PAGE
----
I'll also re-iterate that since I started tilting the basket and pouring down the side, I have experienced much clearer water, which I take as evidence of minimal disturbance to the puck. Its highly debatable whether it makes a bit of difference in the cup, but it makes me feel better and is zero extra effort. Highly recommend it to anyone who feels like they are having puck erosion issues.

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Paul_Pratt

Postby Paul_Pratt » Aug 14, 2019, 10:20 pm

Geert wrote:From how you do it in your video's I can't conclude it's of any importance, especially because you never explicitly mentioned it. I don't think is was mentioned in this thread .

I use 4 fingers now to assure the screen sits firm and flat on the grind. I believe this is an absolute requirement for the screen to work as intended. Otherwise water will get underneath during the pour, disturbing the pucks surface.

Knowing how many people are struggling with this it would be nice to put it on the manual.




At around 1:18 you can see me insert the screen and press it down. I don't make a fuss about it because I just assumed EVERYONE would instinctively do this. No need to do any huge press just a quick firm press and all is well.

I have tried to get the fit of the screen, basket and tamper as tight as I could. The reason for the dinky thin base tamper is NOT to save $ but to save weight and reduce the suction effect of the tamper on the freshly tamped bed of coffee. I have also tapered the sides for good measure too. That is why we decline to make people standard tampers to fit - a thick properly sized base would just disturb/suck the coffee up when you remove the tamper. The same would be true of the screen, if one were to drop the screen in I would bet you are also fluffing up the coffee grinds with the air pump effect. Place it carefully in at an angle and make it flat.

I will of course update the manual. Believe me I am a basics kind of person. The Robot is as basic as you can get but the main principles of making coffee still apply. If people are genuinely struggling then the best way to troubleshoot is to email us directly and I am more than happy to run over things. I do not have time to read HB as much as before.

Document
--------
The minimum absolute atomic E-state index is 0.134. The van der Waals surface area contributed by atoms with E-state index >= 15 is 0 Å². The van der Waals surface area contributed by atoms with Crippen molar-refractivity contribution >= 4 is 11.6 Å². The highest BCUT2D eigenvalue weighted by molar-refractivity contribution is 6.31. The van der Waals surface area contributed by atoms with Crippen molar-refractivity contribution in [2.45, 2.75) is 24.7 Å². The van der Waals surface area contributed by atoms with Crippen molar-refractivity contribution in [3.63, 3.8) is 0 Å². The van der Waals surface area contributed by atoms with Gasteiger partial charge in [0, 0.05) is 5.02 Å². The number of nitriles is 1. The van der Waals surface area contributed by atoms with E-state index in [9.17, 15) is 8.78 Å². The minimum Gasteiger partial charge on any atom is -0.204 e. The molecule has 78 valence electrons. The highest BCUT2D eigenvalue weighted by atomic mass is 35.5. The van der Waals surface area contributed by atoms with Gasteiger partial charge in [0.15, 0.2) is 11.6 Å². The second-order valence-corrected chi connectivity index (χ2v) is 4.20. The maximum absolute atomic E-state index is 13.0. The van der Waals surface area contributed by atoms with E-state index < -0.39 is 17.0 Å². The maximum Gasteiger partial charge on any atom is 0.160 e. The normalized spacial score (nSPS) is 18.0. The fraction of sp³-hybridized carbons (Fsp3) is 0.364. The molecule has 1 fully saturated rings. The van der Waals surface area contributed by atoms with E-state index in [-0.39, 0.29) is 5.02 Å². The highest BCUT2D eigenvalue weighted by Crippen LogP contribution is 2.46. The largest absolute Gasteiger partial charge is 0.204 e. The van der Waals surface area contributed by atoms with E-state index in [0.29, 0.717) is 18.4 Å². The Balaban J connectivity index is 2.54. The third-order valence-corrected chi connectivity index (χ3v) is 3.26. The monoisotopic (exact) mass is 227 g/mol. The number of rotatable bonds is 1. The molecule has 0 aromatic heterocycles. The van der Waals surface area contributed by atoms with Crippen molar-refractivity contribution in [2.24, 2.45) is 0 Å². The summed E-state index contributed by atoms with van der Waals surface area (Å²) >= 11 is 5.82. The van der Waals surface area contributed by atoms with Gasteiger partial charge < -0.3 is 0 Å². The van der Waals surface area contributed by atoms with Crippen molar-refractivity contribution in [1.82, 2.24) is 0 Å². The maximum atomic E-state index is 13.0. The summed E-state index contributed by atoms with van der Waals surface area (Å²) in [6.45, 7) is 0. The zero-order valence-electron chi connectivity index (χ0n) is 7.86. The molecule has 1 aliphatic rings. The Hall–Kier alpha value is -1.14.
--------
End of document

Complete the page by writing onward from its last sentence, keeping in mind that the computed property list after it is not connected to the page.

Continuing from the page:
Geert

Postby Geert » Aug 15, 2019, 7:54 am

Paul_Pratt wrote:At around 1:18 you can see me insert the screen and press it down. I don't make a fuss about it because I just assumed EVERYONE would instinctively do this. No need to do any huge press just a quick firm press and all is well.

I always gave the screen a light tap to assure it sits at the bottom, but it my case that's not sufficient (or optimal). Applying a bit of pressure so the curled edges of the screen are pushed in the coffee bed is beneficial. Of course someone who doesn't notice any problems shouldn't bother.

santiagoluz

Postby santiagoluz » Aug 16, 2019, 11:56 am

I'm quite late here, but I've noticed some channeling in Cafelat Robot extraction depending on pouring technique, so I decided to perform a test to see if channeling is reduced by using a paper filter under shower screen. I deliberately poured water in a fixed spot - off centered - and I checked how extraction looked like from filter bottom.

After that, I started using paper filter in all extractions and I've noticed significant improvements in the cup, specially in terms of repeatability and cup quality.

I used Aeropress paper filter cut to size and pre wet it so it sticks to the screen shower.

About the water leak in the end of second extraction, I'm not sure if silicon gasket is worn. I think it is related to pressure being too high during extraction. I had to push really hard to extract that one. When grinding coarser, leakage didn't occur, but I need to do more tests on that.